Category Archives: For a good cause

Why Barangay officials should encourage out-of-school youths to get into sports

I wrote about this six years ago and haven’t made a follow up yet. But I hope Barangay officials in our area are keeping up with it now. In a related development, kudos to our hard working local officials for keeping and maintaining peace and order in our barangay.

barangay sports activities for the youth

Local officials in our barangay are doing a good job for implementing a curfew for minors. This move will lessen incidents of petty to serious crimes involving young people. They should also sponsor more sporting events to encourage young people particularly out of school youth to get into sports such as basketball and chess or music for those with musical inclination. Activities like these would keep young and older kids off the streets at night. I hope barangay officials will continue to provide worthwhile activities for out-of-school youths to make them more productive individuals.

Plantable pencils, anyone?

Have you heard of pencils that can be planted?

A young company based in Cebu called Eco Hub Cebu has innovated the plantable pencils. The development of the pencil that can grow into plants was realized to help lessen global warming and raise awareness about the environment.

advocacy

Eco Hub Cebu said one can grow plants from pencils by simply placing the stub on moist soil.

They explained the product is no different to regular pencils, except that its tail end is a “gelatin capsule” that contains plant seeds instead of an eraser enclosed in a metal case.

The capsules of each pencil are preservative-free, non-genetically modified organism (GMO) allergen-free, and gluten-free.

The pencil, which is lead-free, is made up of sustainable wood, graphite, clay, and non-GMO seeds.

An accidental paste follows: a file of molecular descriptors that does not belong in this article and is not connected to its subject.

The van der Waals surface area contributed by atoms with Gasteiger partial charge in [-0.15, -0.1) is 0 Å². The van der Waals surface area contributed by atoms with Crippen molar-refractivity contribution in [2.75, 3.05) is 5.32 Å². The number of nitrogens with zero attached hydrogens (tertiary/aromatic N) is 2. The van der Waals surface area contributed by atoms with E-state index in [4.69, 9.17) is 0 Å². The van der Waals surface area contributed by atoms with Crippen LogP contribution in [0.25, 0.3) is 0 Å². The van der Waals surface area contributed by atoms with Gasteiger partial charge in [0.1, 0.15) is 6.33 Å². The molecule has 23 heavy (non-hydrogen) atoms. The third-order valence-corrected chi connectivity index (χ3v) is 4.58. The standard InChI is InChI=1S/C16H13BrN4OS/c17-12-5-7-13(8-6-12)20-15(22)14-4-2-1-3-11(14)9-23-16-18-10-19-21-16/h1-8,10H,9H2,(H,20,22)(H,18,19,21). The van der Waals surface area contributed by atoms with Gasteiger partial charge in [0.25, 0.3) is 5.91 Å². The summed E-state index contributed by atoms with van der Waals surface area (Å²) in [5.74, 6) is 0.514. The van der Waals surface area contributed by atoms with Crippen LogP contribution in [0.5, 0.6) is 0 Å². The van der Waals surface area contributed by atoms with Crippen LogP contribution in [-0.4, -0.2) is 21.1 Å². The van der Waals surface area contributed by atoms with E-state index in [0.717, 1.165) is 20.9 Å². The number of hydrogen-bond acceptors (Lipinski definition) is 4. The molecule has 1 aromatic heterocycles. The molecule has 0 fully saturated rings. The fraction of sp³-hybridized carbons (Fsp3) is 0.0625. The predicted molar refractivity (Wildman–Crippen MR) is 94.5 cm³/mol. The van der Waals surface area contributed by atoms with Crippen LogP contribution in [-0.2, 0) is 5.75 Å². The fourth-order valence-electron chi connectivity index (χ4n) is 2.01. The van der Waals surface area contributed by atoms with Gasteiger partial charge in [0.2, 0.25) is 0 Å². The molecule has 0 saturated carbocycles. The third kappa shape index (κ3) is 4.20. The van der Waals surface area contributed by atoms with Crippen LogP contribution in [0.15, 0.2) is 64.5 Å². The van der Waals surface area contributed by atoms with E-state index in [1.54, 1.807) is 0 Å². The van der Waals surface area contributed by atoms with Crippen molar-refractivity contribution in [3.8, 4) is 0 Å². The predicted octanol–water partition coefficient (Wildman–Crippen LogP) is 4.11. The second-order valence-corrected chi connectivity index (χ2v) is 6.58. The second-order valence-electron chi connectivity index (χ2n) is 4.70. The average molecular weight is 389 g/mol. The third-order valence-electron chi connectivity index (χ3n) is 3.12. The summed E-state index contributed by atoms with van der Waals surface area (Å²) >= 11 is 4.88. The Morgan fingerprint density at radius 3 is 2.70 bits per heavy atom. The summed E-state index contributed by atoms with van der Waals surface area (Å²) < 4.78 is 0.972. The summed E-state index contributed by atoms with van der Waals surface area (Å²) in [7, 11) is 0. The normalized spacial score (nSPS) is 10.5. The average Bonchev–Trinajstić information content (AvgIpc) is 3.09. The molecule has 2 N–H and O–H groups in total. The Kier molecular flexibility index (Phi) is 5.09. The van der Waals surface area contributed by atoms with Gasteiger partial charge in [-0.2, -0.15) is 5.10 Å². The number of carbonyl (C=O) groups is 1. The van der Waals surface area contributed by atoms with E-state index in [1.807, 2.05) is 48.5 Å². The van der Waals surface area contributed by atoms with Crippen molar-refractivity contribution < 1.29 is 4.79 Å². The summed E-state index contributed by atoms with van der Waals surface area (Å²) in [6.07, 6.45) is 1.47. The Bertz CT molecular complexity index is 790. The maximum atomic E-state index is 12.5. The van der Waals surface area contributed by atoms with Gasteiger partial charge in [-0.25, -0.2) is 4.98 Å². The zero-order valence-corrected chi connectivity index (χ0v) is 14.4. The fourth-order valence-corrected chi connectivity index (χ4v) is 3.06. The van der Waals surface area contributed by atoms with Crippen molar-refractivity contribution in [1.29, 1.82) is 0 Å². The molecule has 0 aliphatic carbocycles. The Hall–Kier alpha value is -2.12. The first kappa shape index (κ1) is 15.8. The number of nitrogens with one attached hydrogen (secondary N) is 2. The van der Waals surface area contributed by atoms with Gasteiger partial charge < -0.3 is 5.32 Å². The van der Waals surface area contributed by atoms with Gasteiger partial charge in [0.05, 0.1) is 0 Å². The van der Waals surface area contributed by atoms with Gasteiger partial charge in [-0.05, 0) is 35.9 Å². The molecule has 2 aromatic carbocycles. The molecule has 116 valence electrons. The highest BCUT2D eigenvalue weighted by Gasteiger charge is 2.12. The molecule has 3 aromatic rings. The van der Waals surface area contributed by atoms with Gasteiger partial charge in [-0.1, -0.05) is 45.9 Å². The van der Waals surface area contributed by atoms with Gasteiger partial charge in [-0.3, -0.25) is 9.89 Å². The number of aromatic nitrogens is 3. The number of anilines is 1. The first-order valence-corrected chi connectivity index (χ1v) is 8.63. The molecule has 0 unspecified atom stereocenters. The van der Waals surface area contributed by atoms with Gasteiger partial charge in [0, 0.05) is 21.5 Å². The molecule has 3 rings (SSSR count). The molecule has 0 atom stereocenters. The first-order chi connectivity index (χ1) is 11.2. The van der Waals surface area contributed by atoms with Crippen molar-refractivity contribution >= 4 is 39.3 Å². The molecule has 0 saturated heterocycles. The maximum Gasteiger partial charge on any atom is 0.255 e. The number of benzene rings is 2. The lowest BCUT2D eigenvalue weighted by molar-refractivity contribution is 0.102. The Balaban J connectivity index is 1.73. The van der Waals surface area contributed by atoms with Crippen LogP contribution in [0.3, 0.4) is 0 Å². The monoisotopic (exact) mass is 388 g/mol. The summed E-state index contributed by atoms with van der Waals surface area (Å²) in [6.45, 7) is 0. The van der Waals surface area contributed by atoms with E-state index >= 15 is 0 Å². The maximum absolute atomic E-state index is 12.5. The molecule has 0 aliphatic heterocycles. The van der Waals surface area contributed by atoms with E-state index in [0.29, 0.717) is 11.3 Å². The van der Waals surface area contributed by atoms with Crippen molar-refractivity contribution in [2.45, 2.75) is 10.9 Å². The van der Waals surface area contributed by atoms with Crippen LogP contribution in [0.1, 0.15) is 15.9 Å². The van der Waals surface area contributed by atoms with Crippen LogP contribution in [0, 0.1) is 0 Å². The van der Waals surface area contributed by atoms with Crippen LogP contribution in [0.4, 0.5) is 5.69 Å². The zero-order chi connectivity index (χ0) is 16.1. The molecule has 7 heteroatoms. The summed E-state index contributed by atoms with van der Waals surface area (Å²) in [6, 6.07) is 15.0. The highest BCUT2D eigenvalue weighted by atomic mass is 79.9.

It also comes in variety namely tomato, sunflower, carrot, citronella seeds, and basil, which is their fastest growing plant, germinating between five to ten days after planting.

Eco Hub Cebu also offers other sustainable products such as reusable straws and utensils.

Source: Manila Bulletin Online, Flying Ketchup

Myths and Realities in Disaster Situations

Sharing an informative snippets from the World Health Organization about Emergency Humanitarian Assistance (myth versus reality). This was originally shared and posted from my other blog – www.mumkhal.com.

Myth # 1:

Foreign medical volunteers with any kind of medical background are needed.

Reality:

The local almost always covers immediate lifesaving needs. Only medical personnel with skills that are not available in the affected country may be needed.

Myth # 2:

Any kind of international assistance is needed and it’s needed now!

Reality:

A hasty response that is not based on an impartial evaluation only contributes to the chaos. It is better to wait until genuine needs have been assessed.

Myth # 3:

Epidemics and plagues are inevitable after every disaster.

Reality:

Epidemics do no spontaneously occur after a disaster and dead bodies will not lead to catastrophic outbreaks of exotic diseases. The key to preventing disease is to improve sanitary conditions and educate the public.

Myth # 4:

Disasters bring out the worst in human behaviour.

Reality:

Although isolated cases of antisocial behaviour exists, the majority of people respond spontaneously and generously.

Myth # 5:

The affected population is too shocked and helpless to take responsibility for their own survival.

Reality:

On the contrary, many find new strength during an emergency, as evidenced by the thousands of volunteers who flock to the disaster site, looking for ways to help.

Myth # 6:

Disasters are random killers.

Reality:

Disasters strike hardest at the most vulnerable group, the poor – especially women, children and the elderly.

Myth # 7:

Locating disaster victims in temporary settlement is the best alternative.

Reality:

It should be the last alternative. Many agencies use funds normally spent for tents to purchase building materials, tools, and other construction-related support in the affected country.

Myth # 8:

Things are back to normal within a few weeks.

Reality:

The effects of a disaster last a long time. Disaster-affected countries deplete much of their financial and material resources in the immediate post-impact phase. Successful relief programs gear their operations to the fact that international interest wanes as needs and shortages become more pressing.

Source: Emergency Humanitarian Assistance, World Health Organization, Regional Office for the Western Pacific. Action, Preparedness, Collaboration Fact Sheets. Manila: WHO-WPRO. 2005.